Almost all acts of piracy in or near the Straits of Malacca and Singapore occur in the territorial or archipelagic waters of Malaysia, Indonesia, or Singapore. And under universally accepted international law, naval vessels or marine police from one state may not enter the internal, territorial, or archipelagic waters of another state to patrol for pirates or to arrest suspects for acts of piracy without the permission of the coastal state.
Ever since NATOs U.S.-led unilateral intervention in Kosovo, sovereignty is no longer a theoretical concern. Indeed some smaller countries view it as the last defense against bullying by bigger powers.

Who will take the lead?

The major powers cannot agree on which country or countries should take the lead in enforcement of anti-piracy measures in Southeast Asia.
Japan is a possible leader of a multilateral anti-piracy effort, but bitter memories in the region of Japans wartime occupation, and its domestic resistance to a foreign military role are major obstacles to carrying out the role. Indeed, some analysts view the idea as a bid by Japan to reassert its waning influence in the region and become a counterbalance to China.
To avoid a dominant and objectionable presence, Japan has proposed that any of its ships participating in a multilateral anti-piracy force be drawn from its civilian-controlled coast guard (the Maritime Safety Agency), rather than its navy (the Maritime Self-Defense Force).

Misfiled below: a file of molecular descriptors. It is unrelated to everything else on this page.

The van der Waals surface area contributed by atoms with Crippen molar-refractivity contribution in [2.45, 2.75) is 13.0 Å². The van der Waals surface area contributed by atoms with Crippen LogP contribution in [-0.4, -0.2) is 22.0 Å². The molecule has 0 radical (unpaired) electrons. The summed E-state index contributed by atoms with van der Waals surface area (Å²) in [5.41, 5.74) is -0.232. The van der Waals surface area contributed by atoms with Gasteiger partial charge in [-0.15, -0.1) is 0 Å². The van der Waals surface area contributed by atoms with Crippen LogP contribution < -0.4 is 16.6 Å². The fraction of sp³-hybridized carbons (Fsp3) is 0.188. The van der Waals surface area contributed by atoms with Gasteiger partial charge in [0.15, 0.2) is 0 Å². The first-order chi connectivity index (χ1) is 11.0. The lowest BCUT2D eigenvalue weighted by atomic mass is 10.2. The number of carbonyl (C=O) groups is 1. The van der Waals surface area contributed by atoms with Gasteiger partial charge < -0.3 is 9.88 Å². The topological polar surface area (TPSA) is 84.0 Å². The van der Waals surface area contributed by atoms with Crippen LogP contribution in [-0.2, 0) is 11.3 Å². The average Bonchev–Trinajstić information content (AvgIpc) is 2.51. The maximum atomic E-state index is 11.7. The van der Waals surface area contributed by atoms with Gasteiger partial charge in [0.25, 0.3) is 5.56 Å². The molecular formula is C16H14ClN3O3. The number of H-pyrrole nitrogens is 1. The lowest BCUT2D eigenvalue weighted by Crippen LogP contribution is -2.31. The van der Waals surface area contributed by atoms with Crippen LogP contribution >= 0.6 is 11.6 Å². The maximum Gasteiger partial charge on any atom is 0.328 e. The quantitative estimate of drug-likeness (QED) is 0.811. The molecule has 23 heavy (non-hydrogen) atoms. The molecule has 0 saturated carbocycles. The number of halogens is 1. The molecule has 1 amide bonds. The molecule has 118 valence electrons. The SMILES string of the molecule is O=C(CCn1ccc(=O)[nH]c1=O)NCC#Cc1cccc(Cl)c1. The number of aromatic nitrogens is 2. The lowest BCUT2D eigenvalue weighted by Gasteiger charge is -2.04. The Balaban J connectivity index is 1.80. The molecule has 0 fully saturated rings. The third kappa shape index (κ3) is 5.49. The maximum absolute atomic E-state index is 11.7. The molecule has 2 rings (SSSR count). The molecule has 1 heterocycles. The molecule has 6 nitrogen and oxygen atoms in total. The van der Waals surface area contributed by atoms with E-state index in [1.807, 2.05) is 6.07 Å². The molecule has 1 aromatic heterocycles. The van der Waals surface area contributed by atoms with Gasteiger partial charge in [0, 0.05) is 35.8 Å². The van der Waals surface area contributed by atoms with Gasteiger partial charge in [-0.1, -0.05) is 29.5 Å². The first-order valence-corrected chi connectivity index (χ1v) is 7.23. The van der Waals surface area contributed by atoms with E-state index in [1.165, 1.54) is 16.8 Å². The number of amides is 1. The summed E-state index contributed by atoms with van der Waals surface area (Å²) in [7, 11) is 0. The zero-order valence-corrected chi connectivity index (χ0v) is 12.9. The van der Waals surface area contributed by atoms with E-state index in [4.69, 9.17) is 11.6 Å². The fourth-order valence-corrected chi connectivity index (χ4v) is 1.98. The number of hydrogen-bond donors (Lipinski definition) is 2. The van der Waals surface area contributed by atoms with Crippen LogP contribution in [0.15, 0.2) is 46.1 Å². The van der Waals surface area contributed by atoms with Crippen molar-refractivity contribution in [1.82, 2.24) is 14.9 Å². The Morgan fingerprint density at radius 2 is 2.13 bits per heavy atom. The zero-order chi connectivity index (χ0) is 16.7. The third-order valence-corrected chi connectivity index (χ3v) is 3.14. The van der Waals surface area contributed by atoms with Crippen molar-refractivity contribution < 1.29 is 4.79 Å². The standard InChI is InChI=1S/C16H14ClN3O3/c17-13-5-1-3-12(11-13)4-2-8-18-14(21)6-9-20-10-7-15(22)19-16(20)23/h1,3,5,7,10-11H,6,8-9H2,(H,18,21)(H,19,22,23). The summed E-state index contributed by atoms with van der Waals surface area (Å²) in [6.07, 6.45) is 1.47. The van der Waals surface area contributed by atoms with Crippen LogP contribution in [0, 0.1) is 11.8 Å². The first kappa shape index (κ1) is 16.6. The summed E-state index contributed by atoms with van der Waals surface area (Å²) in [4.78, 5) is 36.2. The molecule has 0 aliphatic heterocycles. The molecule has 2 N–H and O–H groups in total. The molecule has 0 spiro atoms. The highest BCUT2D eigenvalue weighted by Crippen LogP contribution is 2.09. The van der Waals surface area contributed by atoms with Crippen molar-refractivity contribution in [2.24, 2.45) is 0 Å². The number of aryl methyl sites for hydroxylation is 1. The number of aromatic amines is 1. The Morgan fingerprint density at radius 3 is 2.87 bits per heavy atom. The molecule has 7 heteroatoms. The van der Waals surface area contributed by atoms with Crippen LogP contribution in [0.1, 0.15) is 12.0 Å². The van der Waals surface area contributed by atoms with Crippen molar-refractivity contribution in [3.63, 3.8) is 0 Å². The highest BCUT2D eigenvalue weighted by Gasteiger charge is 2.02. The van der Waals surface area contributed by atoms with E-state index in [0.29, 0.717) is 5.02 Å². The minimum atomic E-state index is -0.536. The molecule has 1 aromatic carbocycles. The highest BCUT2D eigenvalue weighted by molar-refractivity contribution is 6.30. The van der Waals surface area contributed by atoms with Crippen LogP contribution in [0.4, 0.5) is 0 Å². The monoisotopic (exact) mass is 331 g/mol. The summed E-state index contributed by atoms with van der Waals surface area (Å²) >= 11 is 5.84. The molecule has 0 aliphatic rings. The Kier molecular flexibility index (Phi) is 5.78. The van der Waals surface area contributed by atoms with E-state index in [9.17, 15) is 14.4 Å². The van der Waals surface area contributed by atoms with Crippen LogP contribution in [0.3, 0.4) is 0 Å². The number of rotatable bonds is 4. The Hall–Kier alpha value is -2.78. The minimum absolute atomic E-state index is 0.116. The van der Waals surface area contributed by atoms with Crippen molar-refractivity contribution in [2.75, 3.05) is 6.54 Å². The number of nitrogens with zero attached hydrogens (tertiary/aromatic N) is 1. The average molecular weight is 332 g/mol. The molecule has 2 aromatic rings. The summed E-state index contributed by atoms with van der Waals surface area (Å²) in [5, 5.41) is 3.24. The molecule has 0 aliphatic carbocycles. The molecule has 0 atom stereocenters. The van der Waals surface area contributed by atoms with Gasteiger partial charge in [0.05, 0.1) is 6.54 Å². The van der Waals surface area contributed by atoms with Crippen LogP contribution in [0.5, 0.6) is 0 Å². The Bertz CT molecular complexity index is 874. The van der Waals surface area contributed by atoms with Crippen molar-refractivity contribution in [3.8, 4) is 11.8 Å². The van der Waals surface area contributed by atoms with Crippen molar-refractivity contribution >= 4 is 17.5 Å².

Another significant problem for joint patrols involving Japan is that under the current interpretation of Article 9 of its constitution, its coast guard can only use force if the vessel being attacked is Japanese. That, obviously, would not make Japan a very effective partner in an international coast guard.

Territorial claims intrude

China has opposed Japans leadership of regional anti-piracy efforts from the very beginning, perhaps because it sees it as an attempt to pre-empt Chinas re-emergence as the dominant power in Asia. China might be able to take the lead itself, but its aggressive behavior regarding its claims to disputed islands and its unwillingness to sign a code of conduct for the South China Sea that would defuse tensions have scared off potential partners.
Moreover, China strongly prefers bilateral over multilateral co-operation so that it can better "manage" the relationship. And even if Chinas leadership were acceptable to the region, would China be willing to lead, and if not, will it participate at all in any multilateral effort? And if it does not, can such an effort be effective?
What about the United States leading such joint patrols?
Recently, the United States announced the establishment of an Asia-Pacific Regional Initiative built on U.S. bilateral arrangements with several countries in the region.

U.S. offer stirs concern